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Visas and residence permits

To enter Holland for study purposes, inhabitants from most countries need a visa. This is a sticker placed in your passport at the Dutch embassy or consulate in your own country, but it must be applied for well in advance. For a stay of less than three months, you might need a ‘short stay visa’ (Visum Kort Verblijf), depending on your nationality. If you will be staying for longer than three months, you need an ‘authorization for temporary stay’ (Machtiging tot Voorlopig Verblijf, or MVV). This requirement does not apply to citizens of the EU/EEA, the USA, Australia, New Zealand, Canada, Japan, Switzerland or Monaco.

36 Study in Holland

Application procedure

The regular application procedure for an MVV may take three to six months, sometimes even longer. The Dutch host institution can apply for an MVV on your behalf using a fast-track procedure. But to do this, the institution must give the authorities a guarantee, which they sign. Institutions will not always agree to do this. But it is worth asking the institution about the fast-track procedure, because it will save both time and trouble. The administration fee for an MVV is 433 euro if you apply for it yourself and 250 euro if the Dutch host institution applies for the MVV on your behalf.

Within three days of arriving in Holland, all foreign nationals must register with the local municipality. Those intending to stay for longer than three months also need to obtain a residence permit (verblijfsvergunning). You may need this even if you did not require a visa to enter the country. The administration fee for a residence permit currently stands at 433 euro if you do not need an MVV and 188 euro if you do need an MVV.

European citizens

Nationals of EU/EEA states are not required by law to apply for a residence permit. Nor are they required to register with the Dutch immigration authorities. However, it is advisable to do this in order to avoid hassles when dealing with certain authorities and companies. You can find more information about how and where to register on www.ind.nl and www.nuffic.nl/immigration.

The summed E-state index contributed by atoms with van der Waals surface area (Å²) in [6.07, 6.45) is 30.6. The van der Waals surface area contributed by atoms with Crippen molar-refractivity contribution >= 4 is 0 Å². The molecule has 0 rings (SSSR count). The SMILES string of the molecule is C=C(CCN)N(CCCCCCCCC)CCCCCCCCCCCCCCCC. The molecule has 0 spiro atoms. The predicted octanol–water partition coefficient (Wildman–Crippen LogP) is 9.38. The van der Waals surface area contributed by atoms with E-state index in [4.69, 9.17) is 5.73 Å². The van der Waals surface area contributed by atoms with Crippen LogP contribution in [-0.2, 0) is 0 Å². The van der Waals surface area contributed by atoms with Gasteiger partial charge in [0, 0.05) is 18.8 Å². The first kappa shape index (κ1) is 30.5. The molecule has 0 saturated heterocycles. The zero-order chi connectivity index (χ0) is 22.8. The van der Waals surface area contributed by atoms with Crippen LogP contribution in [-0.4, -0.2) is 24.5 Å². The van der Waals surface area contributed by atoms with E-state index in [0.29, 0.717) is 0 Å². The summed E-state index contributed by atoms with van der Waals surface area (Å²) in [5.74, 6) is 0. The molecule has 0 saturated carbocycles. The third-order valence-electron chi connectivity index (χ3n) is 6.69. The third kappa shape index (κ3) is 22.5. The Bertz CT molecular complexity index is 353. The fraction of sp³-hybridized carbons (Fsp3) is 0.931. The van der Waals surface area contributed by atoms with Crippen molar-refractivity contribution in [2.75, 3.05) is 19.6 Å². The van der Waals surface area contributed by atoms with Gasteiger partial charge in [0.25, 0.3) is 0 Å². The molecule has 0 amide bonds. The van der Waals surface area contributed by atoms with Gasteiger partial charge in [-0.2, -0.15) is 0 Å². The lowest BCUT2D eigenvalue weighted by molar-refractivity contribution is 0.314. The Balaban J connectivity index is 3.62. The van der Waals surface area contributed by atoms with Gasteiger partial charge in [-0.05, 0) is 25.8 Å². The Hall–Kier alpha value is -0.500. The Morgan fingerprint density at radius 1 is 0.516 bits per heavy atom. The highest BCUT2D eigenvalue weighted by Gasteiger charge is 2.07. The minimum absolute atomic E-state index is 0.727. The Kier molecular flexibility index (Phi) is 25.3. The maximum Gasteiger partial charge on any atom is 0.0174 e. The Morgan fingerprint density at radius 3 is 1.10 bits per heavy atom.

Work permits

International students, with a non-EU/EEA nationality, who do an internship or practical training as part of their studies in the Netherlands may not need to have a work permit anymore after 1 October 2006. In the upcoming months the Dutch government will take a final decision on this proposition of the Dutch cabinet. If you have followed a programme of study in your home country, and you come to the Netherlands solely for an internship or practical training, you will need a work permit if you are not an EU/EEA national. Your employer must apply for this permit for you. You also need a work permit if you want to take paid work alongside your studies. There are two options if you want to work while you study: either less than ten hours

a week year-round, or full-time during the months of June, July and August only. If you have successfully completed your programme of higher education, you may apply for a residence permit to work. To do this, you must have a contract of employment. For more information about all of these procedures, see www.nuffic.nl/immigration.


Dutch law requires everyone living in Holland to be covered by health insurance. Students must make sure that they have adequate cover. If the insurance you have in your own country provides full cover for medical costs while you are in Holland, you should bring with you a statement (in English) detailing the insurance cover. If you do not have adequate cover, you will have to take out a policy. In some situations you may be obliged to join the Dutch public health insurance scheme, for example if you have a job in Holland or if you are going to be staying in Holland for a few years or longer. The student dean at your host institution can provide you with more information. Some insurance policies are specially developed for students, please see www.nuffic.nl/pdf/service/factsh/ health-insurance.pdf.

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